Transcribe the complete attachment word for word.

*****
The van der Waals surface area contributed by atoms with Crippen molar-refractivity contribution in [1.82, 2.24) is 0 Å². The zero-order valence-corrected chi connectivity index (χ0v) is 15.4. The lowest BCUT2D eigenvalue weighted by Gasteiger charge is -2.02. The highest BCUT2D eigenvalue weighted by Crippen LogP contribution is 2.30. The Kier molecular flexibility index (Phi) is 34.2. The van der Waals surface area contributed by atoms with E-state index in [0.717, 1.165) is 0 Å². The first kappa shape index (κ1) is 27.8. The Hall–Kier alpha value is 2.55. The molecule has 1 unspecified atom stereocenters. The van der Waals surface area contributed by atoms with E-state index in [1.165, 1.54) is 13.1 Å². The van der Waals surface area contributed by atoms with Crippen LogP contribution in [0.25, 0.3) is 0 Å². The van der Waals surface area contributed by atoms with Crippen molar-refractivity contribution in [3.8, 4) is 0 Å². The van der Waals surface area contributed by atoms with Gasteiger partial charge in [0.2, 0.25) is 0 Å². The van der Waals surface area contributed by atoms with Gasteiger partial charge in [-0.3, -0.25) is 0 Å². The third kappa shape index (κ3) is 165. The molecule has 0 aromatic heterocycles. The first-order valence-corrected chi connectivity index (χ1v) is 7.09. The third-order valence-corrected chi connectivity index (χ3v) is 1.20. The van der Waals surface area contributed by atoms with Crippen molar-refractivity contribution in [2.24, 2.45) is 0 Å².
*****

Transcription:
The van der Waals surface area contributed by atoms with Crippen molar-refractivity contribution in [1.82, 2.24) is 0 Å². The zero-order valence-corrected chi connectivity index (χ0v) is 15.4. The lowest BCUT2D eigenvalue weighted by Gasteiger charge is -2.02. The highest BCUT2D eigenvalue weighted by Crippen LogP contribution is 2.30. The Kier molecular flexibility index (Phi) is 34.2. The van der Waals surface area contributed by atoms with E-state index in [0.717, 1.165) is 0 Å². The first kappa shape index (κ1) is 27.8. The Hall–Kier alpha value is 2.55. The molecule has 1 unspecified atom stereocenters. The van der Waals surface area contributed by atoms with E-state index in [1.165, 1.54) is 13.1 Å². The van der Waals surface area contributed by atoms with Crippen LogP contribution in [0.25, 0.3) is 0 Å². The van der Waals surface area contributed by atoms with Crippen molar-refractivity contribution in [3.8, 4) is 0 Å². The van der Waals surface area contributed by atoms with Gasteiger partial charge in [0.2, 0.25) is 0 Å². The van der Waals surface area contributed by atoms with Gasteiger partial charge in [-0.3, -0.25) is 0 Å². The third kappa shape index (κ3) is 165. The molecule has 0 aromatic heterocycles. The first-order valence-corrected chi connectivity index (χ1v) is 7.09. The third-order valence-corrected chi connectivity index (χ3v) is 1.20. The van der Waals surface area contributed by atoms with Crippen molar-refractivity contribution in [2.24, 2.45) is 0 Å².